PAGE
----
Taking a stand

Here’s the thing. It is illegal to photocopy music in order to avoid purchasing it, and it hurts composers, publishers, retailers and probably more, when we do so. It’s just so easy – especially with multi-purpose home printers that can make that copy in seconds. It’s a pain to go and buy or order a book that might take weeks when you want it NOW, and it seems like a waste of money to buy a book when you know you might only use it for one piece.

That justifies nothing. I’m concerned at the amount of stuff that my own kids have acquired dubiously – computer programs, copied CDs from the libraries – you name it, they’ve surely done it, with no compunction. Which means there are that many people who have already devised ways around everything – which still justifies nothing. Have we not raised them better than this?

But photocopying music is no better. Over the last few months I’ve been purging my stashes of music and books – I’m not a hoarder, can’t stand the clutter, and in these moods I usually end up tossing something I have to re-buy later. I’m happy to say that there is not one piece of illegally copied music left. What I do have is some legally downloaded music (thank you, IMSLP), and books that have been purchased over the years (decades).

The issue hit home earlier this winter as I was preparing students for the Ensemble Recital. With all due diligence I had purchased some of the music to sell to my students when one parent (also a music teacher) balked, saying, “Why can’t we just photocopy it like everyone else does?” Being the type that really hates these confrontational moments, I backed down immediately, saying the student could just borrow a copy that I would then keep, putting myself out financially. And I don’t think I’m all that unusual in this business.

Better planning in advance on my part and better enforcement of my own studio policy (the part that states students should expect to pay $60-100 per year on music) should mean that photocopied music in my studio is a thing of the past. And now I’m accountable to a much wider audience!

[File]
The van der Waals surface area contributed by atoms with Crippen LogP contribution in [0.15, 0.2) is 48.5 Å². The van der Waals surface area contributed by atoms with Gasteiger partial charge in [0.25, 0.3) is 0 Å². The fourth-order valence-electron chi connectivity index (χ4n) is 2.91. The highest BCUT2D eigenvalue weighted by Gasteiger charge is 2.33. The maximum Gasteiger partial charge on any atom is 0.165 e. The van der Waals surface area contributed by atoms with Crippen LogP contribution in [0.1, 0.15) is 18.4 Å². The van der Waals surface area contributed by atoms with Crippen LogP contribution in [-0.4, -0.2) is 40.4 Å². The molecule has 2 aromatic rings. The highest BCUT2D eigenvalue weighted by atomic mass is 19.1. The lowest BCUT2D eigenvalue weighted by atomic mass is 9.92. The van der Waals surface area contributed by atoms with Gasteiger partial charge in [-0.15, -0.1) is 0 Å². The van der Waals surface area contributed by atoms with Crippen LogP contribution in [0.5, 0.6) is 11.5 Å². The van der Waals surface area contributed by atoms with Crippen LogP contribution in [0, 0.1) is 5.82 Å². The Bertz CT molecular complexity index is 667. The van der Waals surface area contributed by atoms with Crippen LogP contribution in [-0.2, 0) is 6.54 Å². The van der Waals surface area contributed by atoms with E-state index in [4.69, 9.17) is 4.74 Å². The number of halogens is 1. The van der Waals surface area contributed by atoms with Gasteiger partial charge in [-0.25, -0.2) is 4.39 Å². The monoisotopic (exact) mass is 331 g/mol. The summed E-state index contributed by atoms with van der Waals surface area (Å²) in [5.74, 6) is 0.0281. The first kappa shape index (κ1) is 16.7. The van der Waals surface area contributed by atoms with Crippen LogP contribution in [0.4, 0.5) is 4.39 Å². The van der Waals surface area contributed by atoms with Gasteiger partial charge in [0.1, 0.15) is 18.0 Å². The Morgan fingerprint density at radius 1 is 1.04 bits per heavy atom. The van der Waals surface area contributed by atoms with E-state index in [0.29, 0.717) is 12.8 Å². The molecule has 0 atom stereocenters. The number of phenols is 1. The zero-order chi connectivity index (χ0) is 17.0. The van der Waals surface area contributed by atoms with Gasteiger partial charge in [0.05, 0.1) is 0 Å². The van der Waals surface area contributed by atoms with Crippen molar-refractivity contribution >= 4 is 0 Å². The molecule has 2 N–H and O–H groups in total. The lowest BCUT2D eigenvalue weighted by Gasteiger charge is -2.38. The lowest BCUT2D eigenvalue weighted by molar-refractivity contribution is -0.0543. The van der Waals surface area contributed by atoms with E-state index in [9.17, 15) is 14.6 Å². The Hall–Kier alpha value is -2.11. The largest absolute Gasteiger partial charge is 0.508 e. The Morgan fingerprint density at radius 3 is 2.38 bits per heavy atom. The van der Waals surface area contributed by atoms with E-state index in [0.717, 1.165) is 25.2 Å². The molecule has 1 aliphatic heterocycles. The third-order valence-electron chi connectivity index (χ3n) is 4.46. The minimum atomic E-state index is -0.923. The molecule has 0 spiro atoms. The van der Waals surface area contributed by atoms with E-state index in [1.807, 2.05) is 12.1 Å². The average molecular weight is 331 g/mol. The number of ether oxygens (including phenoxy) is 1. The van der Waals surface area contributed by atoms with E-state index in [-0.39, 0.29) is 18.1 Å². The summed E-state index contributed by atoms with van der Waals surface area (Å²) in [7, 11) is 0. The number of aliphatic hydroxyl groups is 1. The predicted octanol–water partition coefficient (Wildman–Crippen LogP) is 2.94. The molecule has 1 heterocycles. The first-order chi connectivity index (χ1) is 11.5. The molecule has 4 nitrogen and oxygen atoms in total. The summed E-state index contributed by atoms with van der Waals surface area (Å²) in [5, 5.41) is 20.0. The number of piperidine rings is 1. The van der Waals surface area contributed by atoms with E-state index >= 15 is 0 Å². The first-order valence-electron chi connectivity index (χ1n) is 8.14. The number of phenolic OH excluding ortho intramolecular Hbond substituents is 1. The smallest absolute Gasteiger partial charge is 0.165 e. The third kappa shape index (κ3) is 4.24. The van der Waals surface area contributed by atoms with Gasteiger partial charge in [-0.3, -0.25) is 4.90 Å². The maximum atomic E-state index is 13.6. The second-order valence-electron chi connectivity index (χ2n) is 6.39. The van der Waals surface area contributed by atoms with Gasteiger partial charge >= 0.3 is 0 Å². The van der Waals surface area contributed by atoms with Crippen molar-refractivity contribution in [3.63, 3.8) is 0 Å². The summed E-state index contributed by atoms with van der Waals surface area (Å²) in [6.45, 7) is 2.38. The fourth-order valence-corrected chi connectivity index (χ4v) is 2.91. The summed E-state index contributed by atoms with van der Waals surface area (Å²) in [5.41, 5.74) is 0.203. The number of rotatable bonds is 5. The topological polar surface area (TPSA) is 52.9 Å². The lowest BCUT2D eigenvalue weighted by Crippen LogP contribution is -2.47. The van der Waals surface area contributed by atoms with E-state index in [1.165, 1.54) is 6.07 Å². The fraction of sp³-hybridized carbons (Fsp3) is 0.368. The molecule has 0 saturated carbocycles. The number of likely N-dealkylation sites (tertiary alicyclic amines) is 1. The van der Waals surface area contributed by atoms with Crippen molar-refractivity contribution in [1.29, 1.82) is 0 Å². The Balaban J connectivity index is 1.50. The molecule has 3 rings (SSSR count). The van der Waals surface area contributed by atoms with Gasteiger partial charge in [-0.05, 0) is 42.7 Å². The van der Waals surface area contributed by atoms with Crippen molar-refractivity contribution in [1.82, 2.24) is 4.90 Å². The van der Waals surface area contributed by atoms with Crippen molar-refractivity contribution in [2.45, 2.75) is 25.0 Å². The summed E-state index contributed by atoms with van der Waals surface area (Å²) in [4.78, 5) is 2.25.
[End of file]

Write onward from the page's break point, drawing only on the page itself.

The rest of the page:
Image: Som Cristão

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About LaDona's Music Studio

Musician, pianist, teacher, blogger.
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4 Responses to Taking a stand

  1. High and right road thinking here…

  2. Beth says:

    I’ve inherited quite the collection of old RCM books (1948, 1955…) that contain bits & pieces of material in the Conservatory Canada syllabus. Because this collection takes up quite a bit of shelf space (8-10″), I had considered copying just the pieces on the syllabus & putting them in a binder so that I could relocate the originals out of my studio. Obviously each would be labelled with the original source book so that I could grab it when I need the original. I’m actually planning to do this over the summer.
    What are your thoughts on this, given that the originals are tucked away in a closet downstairs?

  3. I’m no legal expert but I don’t think that should be a problem. The point is it’s wrong to avoid purchasing music. I do also copy music as work copies sometimes – like to do a full-scale analysis of a fugue or invention but also have a somewhat clean copy from which to read. It’s a bit grey in areas. The bigger issue in my eyes is the more contemporary composers who really should be supported and encouraged.
    Thanks for reading and commenting, Beth. Your comments are always most welcome!

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